Stent placement in the artery, which involves a tube, or stent, made out of wire mesh. Stents help to prevent an artery narrowing again after angioplasty.

Stents may be made of bare metal or have a coating of medication. When they include medication, they are called drug eluting stents (DES) and are less likely to plug up again.

DES are now used almost exclusively with very little use of bare metal stents.

Research from 2018 estimates that doctors in the U.S. implant over 1.8 million stents each year.

Recovery

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When angioplasty is complete, the cardiologist removes the catheters and bandages. Soreness, bruising, and possibly bleeding are common around the area where catheters entered the body.

Typically, a person will recover in the hospital for a few hours or overnight before going home. They must not drive as they may still have sedative medications in their system. They will also have restrictions on lifting for about a week afterward.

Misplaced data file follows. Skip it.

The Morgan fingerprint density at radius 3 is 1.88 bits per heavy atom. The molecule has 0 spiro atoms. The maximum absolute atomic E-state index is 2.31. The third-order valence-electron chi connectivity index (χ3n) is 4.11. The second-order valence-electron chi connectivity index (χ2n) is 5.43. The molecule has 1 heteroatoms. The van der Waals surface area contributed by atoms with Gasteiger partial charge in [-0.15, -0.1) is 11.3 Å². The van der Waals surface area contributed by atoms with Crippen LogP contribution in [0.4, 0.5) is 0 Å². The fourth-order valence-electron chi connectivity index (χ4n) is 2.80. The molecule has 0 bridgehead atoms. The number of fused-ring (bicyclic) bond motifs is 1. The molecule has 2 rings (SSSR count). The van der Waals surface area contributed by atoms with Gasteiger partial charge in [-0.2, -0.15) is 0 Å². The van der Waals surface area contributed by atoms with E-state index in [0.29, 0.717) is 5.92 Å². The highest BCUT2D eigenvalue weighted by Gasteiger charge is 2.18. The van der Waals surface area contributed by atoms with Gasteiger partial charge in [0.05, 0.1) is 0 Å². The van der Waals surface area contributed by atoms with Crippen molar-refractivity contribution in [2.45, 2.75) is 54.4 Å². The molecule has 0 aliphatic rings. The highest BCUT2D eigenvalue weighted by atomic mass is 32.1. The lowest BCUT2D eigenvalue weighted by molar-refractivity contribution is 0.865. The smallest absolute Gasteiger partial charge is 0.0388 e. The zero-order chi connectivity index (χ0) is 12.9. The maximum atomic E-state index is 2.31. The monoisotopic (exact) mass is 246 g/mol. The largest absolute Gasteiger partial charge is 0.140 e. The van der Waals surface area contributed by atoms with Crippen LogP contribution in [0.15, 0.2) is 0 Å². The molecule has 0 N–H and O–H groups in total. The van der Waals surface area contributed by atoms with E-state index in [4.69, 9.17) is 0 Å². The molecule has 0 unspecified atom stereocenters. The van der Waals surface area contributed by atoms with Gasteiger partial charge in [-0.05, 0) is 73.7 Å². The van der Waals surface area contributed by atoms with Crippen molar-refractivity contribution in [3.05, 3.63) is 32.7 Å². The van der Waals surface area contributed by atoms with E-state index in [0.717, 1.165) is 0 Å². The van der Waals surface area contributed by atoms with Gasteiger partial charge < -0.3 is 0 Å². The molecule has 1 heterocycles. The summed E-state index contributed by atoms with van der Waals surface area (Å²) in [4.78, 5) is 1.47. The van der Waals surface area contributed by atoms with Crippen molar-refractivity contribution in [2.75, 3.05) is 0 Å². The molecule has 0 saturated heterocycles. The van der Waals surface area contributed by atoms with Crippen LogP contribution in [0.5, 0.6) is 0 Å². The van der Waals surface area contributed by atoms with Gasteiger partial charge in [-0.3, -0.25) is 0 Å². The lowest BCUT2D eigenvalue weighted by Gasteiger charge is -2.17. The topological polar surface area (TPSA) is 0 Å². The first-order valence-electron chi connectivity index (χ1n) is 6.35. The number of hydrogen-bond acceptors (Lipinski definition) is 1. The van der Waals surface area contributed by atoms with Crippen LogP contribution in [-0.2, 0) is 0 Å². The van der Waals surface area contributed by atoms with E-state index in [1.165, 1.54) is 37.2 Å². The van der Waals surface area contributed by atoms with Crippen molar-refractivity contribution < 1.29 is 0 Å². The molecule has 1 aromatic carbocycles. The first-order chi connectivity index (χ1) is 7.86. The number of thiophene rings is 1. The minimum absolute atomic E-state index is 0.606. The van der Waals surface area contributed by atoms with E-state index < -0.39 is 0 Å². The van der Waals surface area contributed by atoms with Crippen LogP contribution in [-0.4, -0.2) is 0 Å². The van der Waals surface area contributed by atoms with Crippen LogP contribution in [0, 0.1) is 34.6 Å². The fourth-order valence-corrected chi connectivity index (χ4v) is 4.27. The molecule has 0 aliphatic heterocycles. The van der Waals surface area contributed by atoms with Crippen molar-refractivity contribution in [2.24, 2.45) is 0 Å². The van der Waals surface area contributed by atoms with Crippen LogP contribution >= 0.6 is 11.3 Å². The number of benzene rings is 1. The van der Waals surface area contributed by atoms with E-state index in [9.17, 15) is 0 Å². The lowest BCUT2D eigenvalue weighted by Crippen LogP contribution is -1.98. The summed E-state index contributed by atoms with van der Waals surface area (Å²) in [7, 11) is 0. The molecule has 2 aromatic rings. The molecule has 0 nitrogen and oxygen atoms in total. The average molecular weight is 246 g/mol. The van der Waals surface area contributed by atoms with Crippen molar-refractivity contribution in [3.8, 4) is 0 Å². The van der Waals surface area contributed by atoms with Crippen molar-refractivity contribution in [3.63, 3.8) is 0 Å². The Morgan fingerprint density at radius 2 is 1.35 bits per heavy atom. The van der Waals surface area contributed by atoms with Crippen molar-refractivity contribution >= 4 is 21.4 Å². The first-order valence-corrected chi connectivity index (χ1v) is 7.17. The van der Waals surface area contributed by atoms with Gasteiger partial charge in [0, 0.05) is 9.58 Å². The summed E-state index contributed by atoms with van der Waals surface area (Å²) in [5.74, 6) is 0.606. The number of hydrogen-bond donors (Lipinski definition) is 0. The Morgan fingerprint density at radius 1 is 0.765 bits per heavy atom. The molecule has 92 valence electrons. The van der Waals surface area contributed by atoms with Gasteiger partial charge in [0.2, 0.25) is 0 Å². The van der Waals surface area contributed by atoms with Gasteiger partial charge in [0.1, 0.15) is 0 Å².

People can often return to work within a week, but their doctor will advise on how active they can be and when. The follow-up visit after angioplasty is a key aspect of the treatment. The doctor will review the individual’s recovery, adjust medications as they need, and develop an ongoing treatment plan for their cardiovascular health.

Technique:

Angioplasty is the treatment of choice for acute myocardial infarction. Two main approaches used for catheterization are transfemoral: classical and transradial. The transbrachial approach is not routinely done; however, the choice of procedure depends on patient’s characteristics and expertise available.